Most English departments like to think of themselves as interdisciplinary. But for David Simon, “there’s something special” about the way that University of Chicago literary scholars cross boundaries. 

“Interdisciplinarity is not an ideal. It’s just a fact,” says Simon, who studies dispassion in sixteenth- and seventeenth-century British literature. “We’re constantly in conversation with people with very different expertise from our own.”

The research interests of the 13 assistant professors in UChicago’s Department of English Language and Literature span geography, history, media, and methodology. Some, like graphic narrative expert Hillary Chute and digital media and video game scholar Patrick Jagoda, work in emerging subfields; others, like eighteenth-century experts Heather Keenleyside, AM’03, PhD’08, and Timothy Campbell, are building on the department’s long tradition of scholarship rooted in historical periods.  

It’s an exciting time for the department, which has hired nine assistant professors in the past three years. “Fields are being defined and made, fields that other English departments are just starting to think about,” says new hire Sonali Thakkar, whose first book will focus on the memory of the Holocaust in postcolonial literature.

The group is united by an interest in “intellectual problems more than predefined categories,” says John Muse, who is at work on a book about theatrical brevity in the twentieth century. “That generates a lot of exciting cross-fertilization of people from different periods talking to one another and to people across the University.” 

Chair and professor Elaine Hadley says the department has deliberately sought such “ambidextrous” scholars. The department is increasingly alert to changes in the discipline, such as a growing emphasis on transnational literature and “a more capacious sense of genre.”“Fields are being defined and made, fields that other English departments are just starting to think about.” Yet Hadley also thinks the department’s overarching goal remains unchanged. Whether the object of study is a video game or a Victorian novel, she says, “Our field has always [tried to] interpret cultural and aesthetic production.” 

Both Jagoda and Chute, whose objects of study lie somewhat outside the mainstream, say their work is rooted in the same kind of analysis that literary scholars have applied to more traditional texts. “With video games, ‘close play’ is just as important as close reading,” says Jagoda. “You don’t know whether a game is working or how it’s working until you’ve picked up a controller or put your fingers on the keyboard.”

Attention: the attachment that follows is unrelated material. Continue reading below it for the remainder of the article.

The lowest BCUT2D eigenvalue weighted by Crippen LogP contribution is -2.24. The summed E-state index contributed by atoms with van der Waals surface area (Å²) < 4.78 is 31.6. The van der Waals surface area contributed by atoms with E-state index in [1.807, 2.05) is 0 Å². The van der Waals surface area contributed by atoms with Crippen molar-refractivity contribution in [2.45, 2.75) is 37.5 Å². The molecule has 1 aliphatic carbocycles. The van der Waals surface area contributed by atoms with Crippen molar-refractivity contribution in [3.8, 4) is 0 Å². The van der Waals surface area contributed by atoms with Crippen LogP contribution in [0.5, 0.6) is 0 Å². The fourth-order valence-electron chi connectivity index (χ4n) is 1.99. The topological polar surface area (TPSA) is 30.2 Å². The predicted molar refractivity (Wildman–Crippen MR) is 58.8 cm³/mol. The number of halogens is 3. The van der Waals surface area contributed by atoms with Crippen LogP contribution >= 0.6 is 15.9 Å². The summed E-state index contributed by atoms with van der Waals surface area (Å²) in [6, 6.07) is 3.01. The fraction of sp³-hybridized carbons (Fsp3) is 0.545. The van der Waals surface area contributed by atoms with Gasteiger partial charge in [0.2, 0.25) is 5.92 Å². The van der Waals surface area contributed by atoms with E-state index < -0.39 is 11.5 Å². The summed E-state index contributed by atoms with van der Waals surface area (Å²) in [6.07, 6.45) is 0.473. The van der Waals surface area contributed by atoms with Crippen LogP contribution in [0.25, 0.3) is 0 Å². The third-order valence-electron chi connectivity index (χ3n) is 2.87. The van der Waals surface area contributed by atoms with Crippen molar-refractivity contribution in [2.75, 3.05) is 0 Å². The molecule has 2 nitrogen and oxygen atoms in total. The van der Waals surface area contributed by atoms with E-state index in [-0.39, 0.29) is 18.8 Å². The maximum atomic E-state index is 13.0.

“A lot of people don’t know how to close read an image,” echoes Chute, a Neubauer Family assistant professor who studies comics. She urges her students “to think about what affects them about the image and why—to look and then look again. Part of what I’m hoping to call attention to is how the comics page is trying to make a reader slow down.”

For Campbell, the continued emphasis on careful scholarship grounded in primary sources is a hallmark of the department. “[There’s] a kind of faithfulness to the actual objects out there in the world that we’re trying to explain,” he says. 

Along with studying new genres and forms, junior faculty members are developing new modes of research. Richard So is at work on a collaborative digital humanities project that explores connections among modernist poets in China, Japan, and the United States. His first book will examine a community of Chinese and American writers and intellectuals that included Pearl S. Buck. Reliance on new technology doesn’t fundamentally change his scholarship, he says: “It’s just a way of telling the same stories [on a] much more massive empirical scale.”

Christopher Taylor shares So’s interest in global literary communities. Taylor’s research examines how literature helped nineteenth-century British West Indians to imagine their relationship to their imperial power. “It provided a means of trying to produce [imaginative] and actual new kinds of communities,” he explains. 

One benefit of having such an energetic group of young faculty, says Hadley, is that they’re willing to spread their intellectual energies and imagination across the University. Chute and Jagoda have organized events with the Richard and Mary L. Gray Center for Arts and Inquiry, while Thakkar has helped to develop and will teach a new Core course, Gender and Sexuality in World Civilizations. 

Srikanth Reddy and Jennifer Scappettone, practicing poets who teach in the Creative Writing program, also do critical work on poetry. Balancing that work can be challenging, but “it’s a necessary difficulty,” says Reddy, who completed his second book of poetry, Voyager, in 2011. “You have to keep studying the art to keep growing as a writer.”

Scappettone thinks the benefit of joining creative and critical work flows both ways. Many literary texts that made their way into her book on modernism in Venice “were works that I encountered in discussion with my fellow poets,” she says. “They weren’t necessarily works that were being taught in university settings.”

Many of the assistant professors say their most important resource is each other. Adrienne Brown, who studies representation of the skyscraper in American literature, says that her colleagues are not only smart: “They’re curious. They want to know what people are doing across different fields.” 

Lunches, coffees, and dinners are regular events among the tight-knit group, says Benjamin Morgan, an expert on Victorian literature, science, and aesthetics. Their closeness caught the attention of a recent job candidate. “We were having drinks,” Morgan says, “and she said, ‘Wow, you guys really seem to like each other.’”

Adds Keenleyside, “It’s a cheerful time. People are quite excited to be in a moment of tradition and innovation at once.”

Get a glimpse of faculty course syllabi.